National Catholic Reporter

The Independent News Source

Pope Francis authorizes leave of absence for 'luxury' bishop

Pope Francis on Wednesday authorized a leave of absence for bishop of Limburg Franz-Peter Tebartz-van Elst from his position for the time being, according to a published press report. The decision came two days after the pontiff held a private audience with Tebartz-van Elst.

"A situation has been created in which Bishop Franz-Peter Tebartz-van Elst currently cannot exercise his episcopal ministry," said a statement Wednesday from the Vatican press office, according to Catholic News Service.

Pope Francis, after being "continually, broadly and objectively informed" about the situation in the Diocese of Limburg, has authorized "a period of leave outside the diocese," effective immediately, the statement said.

Tebartz-van Elst has been a target of protests for allegedly spending close to $40 million in renovations and new construction on his residence and diocesan offices and for allegedly making false statements in court. German media have dubbed Bishop Tebartz-van Elst the "luxury bishop."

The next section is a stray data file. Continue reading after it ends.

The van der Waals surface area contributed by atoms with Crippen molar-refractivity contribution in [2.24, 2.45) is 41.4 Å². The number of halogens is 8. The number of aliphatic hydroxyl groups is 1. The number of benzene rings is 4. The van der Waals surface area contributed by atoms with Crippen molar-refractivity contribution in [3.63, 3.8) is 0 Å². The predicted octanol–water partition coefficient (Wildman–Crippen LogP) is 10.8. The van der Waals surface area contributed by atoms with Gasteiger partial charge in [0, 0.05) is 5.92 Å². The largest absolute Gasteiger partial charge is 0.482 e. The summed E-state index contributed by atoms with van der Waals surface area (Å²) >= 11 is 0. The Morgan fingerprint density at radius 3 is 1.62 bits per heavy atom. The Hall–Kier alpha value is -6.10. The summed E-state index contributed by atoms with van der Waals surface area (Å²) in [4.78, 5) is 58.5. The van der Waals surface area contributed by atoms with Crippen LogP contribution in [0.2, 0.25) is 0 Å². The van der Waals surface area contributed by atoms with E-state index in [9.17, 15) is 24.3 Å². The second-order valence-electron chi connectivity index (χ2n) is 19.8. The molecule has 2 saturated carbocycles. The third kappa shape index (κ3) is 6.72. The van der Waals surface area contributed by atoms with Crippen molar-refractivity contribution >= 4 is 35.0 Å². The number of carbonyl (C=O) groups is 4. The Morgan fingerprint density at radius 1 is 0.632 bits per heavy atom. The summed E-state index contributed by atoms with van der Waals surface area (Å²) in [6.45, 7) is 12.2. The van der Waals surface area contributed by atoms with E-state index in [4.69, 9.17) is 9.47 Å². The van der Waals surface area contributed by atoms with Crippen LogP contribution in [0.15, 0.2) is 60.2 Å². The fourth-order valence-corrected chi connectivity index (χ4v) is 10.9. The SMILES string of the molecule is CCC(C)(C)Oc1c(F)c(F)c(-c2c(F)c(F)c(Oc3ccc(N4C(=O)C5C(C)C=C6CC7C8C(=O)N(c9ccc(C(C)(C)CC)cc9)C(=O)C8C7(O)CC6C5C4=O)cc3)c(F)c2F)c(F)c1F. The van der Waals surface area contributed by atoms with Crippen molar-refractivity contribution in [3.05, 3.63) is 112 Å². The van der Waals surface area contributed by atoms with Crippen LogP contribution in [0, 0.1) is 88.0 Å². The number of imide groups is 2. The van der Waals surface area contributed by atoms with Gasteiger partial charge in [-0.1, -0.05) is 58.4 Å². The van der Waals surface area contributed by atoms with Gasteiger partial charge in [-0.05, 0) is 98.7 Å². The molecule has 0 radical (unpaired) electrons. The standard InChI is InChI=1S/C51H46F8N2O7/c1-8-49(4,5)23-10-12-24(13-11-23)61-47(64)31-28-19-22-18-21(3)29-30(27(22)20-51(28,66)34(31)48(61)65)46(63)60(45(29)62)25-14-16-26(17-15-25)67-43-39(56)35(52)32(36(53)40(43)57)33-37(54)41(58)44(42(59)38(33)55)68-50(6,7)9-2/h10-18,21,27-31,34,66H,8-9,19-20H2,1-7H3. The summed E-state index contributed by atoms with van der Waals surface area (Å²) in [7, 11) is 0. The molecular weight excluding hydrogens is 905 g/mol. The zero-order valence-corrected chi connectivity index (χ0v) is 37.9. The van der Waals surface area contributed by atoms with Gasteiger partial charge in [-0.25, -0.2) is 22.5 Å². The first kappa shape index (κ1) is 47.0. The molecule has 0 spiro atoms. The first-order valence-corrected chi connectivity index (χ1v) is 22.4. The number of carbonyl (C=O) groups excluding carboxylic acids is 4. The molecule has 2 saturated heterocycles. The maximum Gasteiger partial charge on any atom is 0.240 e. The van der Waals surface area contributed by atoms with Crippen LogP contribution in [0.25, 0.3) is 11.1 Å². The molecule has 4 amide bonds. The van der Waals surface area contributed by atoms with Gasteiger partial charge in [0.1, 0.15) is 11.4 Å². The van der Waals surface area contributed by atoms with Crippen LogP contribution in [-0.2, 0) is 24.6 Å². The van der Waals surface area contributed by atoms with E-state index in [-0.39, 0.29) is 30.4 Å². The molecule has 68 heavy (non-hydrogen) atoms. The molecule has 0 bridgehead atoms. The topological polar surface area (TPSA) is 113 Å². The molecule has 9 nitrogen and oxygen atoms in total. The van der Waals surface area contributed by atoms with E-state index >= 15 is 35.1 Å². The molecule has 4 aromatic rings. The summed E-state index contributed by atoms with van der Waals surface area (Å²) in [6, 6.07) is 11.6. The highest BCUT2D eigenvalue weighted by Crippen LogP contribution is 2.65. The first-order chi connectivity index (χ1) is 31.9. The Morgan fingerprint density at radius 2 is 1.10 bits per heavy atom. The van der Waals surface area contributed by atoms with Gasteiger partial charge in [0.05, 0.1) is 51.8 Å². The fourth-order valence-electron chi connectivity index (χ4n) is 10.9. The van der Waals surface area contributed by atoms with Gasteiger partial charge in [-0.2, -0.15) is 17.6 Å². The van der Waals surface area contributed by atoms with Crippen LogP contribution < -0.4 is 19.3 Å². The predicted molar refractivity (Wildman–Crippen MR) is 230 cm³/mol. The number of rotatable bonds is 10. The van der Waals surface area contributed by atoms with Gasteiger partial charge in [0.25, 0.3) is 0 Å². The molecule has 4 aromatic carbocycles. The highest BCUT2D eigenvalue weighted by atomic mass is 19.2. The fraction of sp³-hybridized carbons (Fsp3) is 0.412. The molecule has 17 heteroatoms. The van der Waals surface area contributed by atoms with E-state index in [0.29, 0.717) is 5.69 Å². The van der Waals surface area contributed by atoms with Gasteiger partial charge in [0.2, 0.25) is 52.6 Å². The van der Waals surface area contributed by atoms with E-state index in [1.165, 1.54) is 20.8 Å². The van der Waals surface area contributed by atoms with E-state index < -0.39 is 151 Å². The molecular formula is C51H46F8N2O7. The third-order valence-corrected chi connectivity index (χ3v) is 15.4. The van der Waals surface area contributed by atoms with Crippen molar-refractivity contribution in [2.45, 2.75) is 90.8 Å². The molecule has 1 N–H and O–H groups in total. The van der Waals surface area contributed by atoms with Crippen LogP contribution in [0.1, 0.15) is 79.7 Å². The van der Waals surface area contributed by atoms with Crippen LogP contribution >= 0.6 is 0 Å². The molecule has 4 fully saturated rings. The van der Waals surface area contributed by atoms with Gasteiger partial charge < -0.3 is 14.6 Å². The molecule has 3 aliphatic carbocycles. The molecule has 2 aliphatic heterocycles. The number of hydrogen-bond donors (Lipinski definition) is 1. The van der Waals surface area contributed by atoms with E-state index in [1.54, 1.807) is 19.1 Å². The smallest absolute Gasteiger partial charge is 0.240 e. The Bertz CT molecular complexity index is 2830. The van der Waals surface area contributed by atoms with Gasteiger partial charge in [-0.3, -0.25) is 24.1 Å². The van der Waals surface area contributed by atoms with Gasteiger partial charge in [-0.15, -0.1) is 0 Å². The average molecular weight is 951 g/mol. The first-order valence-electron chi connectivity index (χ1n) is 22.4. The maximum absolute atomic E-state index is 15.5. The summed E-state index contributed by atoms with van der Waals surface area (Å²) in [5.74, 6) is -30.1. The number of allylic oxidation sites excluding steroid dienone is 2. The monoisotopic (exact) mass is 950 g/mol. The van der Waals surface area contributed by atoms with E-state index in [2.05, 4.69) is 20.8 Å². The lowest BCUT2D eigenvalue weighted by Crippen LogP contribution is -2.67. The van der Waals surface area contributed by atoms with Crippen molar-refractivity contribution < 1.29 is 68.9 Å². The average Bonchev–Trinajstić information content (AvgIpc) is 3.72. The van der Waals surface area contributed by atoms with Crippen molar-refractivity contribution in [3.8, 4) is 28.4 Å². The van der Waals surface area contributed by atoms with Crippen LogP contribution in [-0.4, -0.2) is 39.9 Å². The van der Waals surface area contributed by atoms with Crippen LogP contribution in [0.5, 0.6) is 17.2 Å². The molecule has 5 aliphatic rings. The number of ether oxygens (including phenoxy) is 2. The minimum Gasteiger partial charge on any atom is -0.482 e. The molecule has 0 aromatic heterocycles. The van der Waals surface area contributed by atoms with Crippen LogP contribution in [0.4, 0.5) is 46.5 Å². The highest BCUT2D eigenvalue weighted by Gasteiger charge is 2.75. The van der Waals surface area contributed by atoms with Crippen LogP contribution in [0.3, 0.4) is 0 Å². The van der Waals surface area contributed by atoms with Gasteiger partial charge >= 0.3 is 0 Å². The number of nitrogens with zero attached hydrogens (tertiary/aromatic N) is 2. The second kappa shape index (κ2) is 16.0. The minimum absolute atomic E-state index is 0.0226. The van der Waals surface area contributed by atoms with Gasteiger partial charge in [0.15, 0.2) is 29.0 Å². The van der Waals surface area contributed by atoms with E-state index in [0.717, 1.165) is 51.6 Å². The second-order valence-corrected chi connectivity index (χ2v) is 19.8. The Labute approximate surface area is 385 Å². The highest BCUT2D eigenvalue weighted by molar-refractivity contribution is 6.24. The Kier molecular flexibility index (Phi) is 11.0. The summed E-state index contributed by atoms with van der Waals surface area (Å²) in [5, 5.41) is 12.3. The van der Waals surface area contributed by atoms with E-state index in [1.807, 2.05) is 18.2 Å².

Vicar General Wolfgang Rösch from the neighboring city of Wiesbaden was named as the temporary caretaker for the bishop of Limburg's diocese. Rösch had already been selected to become Limburg's vicar general starting in January.

rectangular-logo.jpgVisit NCR's sister website, Global Sisters Report!

It was not immediately clear how long the German bishop would be on leave, but the German daily newspaper Bild reported Wednesday that the leave is expected to last two to three months.

In early September, Cardinal Marc Ouellet, prefect of the Congregation for Bishops, sent retired Cardinal Giovanni Lajolo to visit the diocese to promote peace between the bishop and some of the diocese's priests concerned about the project.

After the cardinal's visit, the bishop agreed to publish figures about the construction project and cooperate with a commission established by the bishops' conference to audit the project and examine how decisions were made. In most cases, church law requires consultation with a diocesan finance council before large sums of diocesan money can be spent.

The Vatican said Wednesday that Tebartz-van Elst would remain outside the diocese until the results of the audit and "the connected verification of responsibility in the matter" were known.

Friends of NCR 300x80 web ad.jpg

NCR Email Alerts